Organic food has a reputation for being healthier than conventional, and there’s some evidence for that. But when it comes to organic wine, the health benefits are much less clear, experts say. And they won’t help you avoid a hangover.
Organic wines still make up just a tiny fraction of the U.S. wine market, but when they are sold here, they must be approved by the USDA, just like fruits and vegetables. The USDA has three levels of organic certification that can appear on wine bottles: “100% organic,” “organic” and “made with organic grapes.” Each of these have standards for the amount of organic ingredients that must be in the wine (100% organic ingredients, at least 95% and at least 70%, respectively). There are also other categories—like “biodynamic,” which has its own private regulatory bodies and treats the whole vineyard as a living ecosystem, even taking into account astrological influences.
But the main difference between all these categories, according to wine experts, is the amount of sulfites.
Sulfites—preservatives added to wine to prevent it from spoiling, oxidizing and aging too quickly—are perhaps the most controversial ingredients in the wine world. They have long been a key feature of winemaking, because yeast naturally produces low levels of them during fermentation. Organic and 100% organic wine must have no added sulfites and can only contain them up to 10 parts per million (ppm). Wine made with organic grapes and biodynamic wine can have sulfites up to 100 ppm, and conventional processed wine can have sulfites up to 350 ppm.
So the fewer sulfites, the better—right? Not necessarily. Without sulfites, it’s difficult to make wine that smells, looks or tastes like what most shoppers are used to drinking, says Ryan Elias, a food chemist at Penn State University. A very small percentage of people are allergic to sulfites, which is why winemakers must list them on their labels. But unlike food packages, wine bottles are not required to list many other ingredients, which can make sulfites stand out. “On a wine bottle there’s a disclosure that says ‘contains sulfites,’” Elias says. “That concerns a lot of consumers, because they think if there’s disclosure on the label, it must be something bad.”
While people often blame sulfites for causing hangovers, experts say evidence does not support this. Some studies have shown that sulfites can cause asthmatic reactions in a small number of people, but when it comes to avoiding a pounding headache, research suggests that other wine components like histamines and tannins—or even alcohol itself—are more likely to be involved.
In fact, most people are already used to sulfites. Amino acids in the human body naturally produce them as part of their efforts to break down alcohol toxins. Sulfites are also used in plenty of other foods; they keep dried fruit from browning. “If you can eat dried apricots and not get a headache, then you can you drink wine and not get a headache because of sulfites,” Elias says. “You’re getting a headache from something else.”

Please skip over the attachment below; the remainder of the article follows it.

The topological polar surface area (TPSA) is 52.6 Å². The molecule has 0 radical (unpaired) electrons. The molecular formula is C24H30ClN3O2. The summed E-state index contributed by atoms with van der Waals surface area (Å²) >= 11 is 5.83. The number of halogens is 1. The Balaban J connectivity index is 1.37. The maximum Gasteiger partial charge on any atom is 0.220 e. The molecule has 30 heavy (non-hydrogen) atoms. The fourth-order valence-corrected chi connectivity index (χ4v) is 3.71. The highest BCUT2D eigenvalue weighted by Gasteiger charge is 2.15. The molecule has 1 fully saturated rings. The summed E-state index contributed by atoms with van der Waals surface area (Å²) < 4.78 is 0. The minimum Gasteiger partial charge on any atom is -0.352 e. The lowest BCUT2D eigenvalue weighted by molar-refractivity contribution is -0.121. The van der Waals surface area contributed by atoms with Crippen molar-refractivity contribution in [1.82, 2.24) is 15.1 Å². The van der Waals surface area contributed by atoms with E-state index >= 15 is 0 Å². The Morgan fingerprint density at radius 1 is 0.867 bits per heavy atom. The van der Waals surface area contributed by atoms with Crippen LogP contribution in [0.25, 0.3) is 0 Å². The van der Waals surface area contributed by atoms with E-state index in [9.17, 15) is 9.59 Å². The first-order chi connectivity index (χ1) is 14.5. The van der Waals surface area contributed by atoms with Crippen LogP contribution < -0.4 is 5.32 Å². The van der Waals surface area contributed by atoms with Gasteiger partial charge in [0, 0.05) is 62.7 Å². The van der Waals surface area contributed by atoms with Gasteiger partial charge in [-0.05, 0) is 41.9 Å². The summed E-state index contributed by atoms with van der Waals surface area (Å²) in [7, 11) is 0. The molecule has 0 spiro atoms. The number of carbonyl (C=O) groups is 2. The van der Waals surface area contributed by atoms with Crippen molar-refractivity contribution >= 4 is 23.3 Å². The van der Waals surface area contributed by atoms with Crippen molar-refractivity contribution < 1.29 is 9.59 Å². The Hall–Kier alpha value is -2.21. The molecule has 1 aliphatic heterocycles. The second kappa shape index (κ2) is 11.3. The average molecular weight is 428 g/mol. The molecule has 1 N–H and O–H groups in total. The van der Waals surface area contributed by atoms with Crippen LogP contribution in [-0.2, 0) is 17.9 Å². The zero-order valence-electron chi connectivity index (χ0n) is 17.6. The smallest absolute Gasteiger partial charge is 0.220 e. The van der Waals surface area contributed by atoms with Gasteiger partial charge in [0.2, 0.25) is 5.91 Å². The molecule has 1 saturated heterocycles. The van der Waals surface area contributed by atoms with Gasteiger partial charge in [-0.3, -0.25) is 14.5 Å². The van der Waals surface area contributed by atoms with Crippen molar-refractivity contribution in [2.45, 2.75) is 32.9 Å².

Beyond sulfites, winemakers can use many other additives to change the finished product—some even with an organic certification. Additives can range from “Mega Purple,” a grape concentrate used for color and sweetness, to oak chips for flavor, to animal products such as gelatin, egg whites, milk products, fish bladders and even clays like bentonite, for fining and clarifying the wine. As long as these ingredients are made organically or don’t contain anything banned on the national list of allowed and prohibited substances, they can be used when making organic wine.
Some advocates are pushing for more ingredient labeling on wine bottles, but that’s still pretty far off in the future, says Magali Delmas, an environmental economist at UCLA’s Institute of the Environment and Sustainability. And because wine is treated as a luxury in the U.S., there is very limited research into potential health effects of organic wine, which Delmas says leaves customers to make a lot of assumptions. “Eco-labels are supposed to reduce the information asymmetry,” says Delmas. “But right now you need to be in the know to appreciate the [organic] certification.”
Some may choose organic wine to sidestep pesticides—another big issue when it comes to growing wine grapes. However, while some chemicals are banned from use in organic wines, others are still allowed, and wine labels don’t have to include them.
Seeking out information about growers’ pesticide and farming practices is the best thing consumers can do if they want to drink healthier wine, says Amanda Stewart, assistant professor of food science and technology at Virginia Tech. Some regions have local certification programs that guide winemakers in sustainable practices tailored to the climates they’re working in, and vineyards often offer more information about their processes to customers who visit.
“It’s not as simple as having a program like organic, where they say you can do all these things and it’s applied all over the country,” Stewart says. “I’d rather somebody look at the whole picture than just go to the grocery store and say ‘okay, this wine was made without sulfites.’”